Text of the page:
Obama could do everything right starting today (Stop laughing!) and in a sense it would still be too late. It’s always more expensive to put down a riot than to prevent it. And it’s not entirely clear to me that the American people are willing to pay that price right now. It’s much clearer that this president has no interest in asking them to.
Philip Ewing reports on the chances of improved military “readiness” among the NATO allies:
With President Barack Obama in Europe this week for a major NATO summit, the White House hopes the growl of the Russian bear on Europe’s eastern flank means the moment is right for some long-sought reforms to the alliance. But the outlook appears dim for anything beyond incremental steps at best.
The major reason is one that has frustrated policymakers over the past several administrations: Most European nations would love a stouter defense structure — so long as they don’t have to pay for it.
The North Atlantic Treaty Organization requires that member nations devote at least 2 percent of their economies to defense spending, yet today only four do: the U.S., Britain, Greece and Estonia. Although this week’s summit in Wales appears likely to yield a “pledge” in support of increased spending in the wake of Russia’s invasion of Ukraine, no one expects a serious effort from members other than those most directly threatened, including Latvia, Lithuania and Poland.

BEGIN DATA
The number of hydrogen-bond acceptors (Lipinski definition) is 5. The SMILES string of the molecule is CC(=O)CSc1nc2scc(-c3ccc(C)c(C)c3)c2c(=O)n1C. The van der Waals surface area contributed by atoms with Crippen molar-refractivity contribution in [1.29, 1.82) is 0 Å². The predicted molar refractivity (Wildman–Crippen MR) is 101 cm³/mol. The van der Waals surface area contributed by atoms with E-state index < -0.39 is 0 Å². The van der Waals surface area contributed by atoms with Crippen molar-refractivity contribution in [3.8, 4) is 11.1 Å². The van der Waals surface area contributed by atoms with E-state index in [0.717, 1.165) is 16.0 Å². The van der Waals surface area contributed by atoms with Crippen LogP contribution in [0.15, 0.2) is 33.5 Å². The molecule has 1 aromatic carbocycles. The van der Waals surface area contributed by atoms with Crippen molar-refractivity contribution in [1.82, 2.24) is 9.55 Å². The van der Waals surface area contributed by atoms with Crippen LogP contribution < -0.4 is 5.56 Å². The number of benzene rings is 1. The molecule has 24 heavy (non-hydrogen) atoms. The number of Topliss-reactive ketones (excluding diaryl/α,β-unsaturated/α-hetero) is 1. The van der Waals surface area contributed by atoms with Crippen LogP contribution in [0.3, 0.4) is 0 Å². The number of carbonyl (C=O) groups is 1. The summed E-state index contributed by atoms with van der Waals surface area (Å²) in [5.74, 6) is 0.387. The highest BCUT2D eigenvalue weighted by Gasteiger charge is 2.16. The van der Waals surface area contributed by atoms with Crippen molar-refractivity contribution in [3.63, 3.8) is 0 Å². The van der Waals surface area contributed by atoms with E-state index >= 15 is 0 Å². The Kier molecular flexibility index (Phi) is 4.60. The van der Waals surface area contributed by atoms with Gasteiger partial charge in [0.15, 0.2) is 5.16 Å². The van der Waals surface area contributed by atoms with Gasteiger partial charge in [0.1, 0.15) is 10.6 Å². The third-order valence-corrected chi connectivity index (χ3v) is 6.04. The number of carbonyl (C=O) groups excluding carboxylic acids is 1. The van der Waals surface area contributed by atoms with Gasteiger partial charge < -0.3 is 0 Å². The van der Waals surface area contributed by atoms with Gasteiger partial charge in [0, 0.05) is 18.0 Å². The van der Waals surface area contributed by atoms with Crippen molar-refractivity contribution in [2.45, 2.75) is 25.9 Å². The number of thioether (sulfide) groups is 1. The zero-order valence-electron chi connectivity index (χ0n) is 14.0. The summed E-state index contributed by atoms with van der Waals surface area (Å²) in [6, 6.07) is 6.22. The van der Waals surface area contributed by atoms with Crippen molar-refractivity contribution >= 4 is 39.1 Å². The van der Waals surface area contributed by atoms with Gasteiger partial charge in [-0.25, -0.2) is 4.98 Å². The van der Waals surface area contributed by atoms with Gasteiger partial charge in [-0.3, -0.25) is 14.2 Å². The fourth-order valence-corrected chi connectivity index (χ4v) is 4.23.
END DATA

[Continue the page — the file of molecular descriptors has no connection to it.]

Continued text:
Obama and U.S. officials also are focused on bolstering European military “readiness,” particularly as U.S. spending declines. NATO relies on the U.S. for critical military capabilities such as surveillance, in-flight refueling and transportation. European militaries field top-rate troops, ships and aircraft but keep only weeks’ or even days’ worth of munitions on hand. In NATO’s 2011 campaign against Libya, many nations ran out of munitions and the French began dropping concrete bombs.
“It’s sort of like they spent all their money on buying Ferraris and now they have no gas money,” Benitez said. “There are many allies that literally aren’t flying their planes because they can’t afford to. They have very advanced fleets, but their fleets aren’t leaving port because they can’t afford to.”
September 2, 2014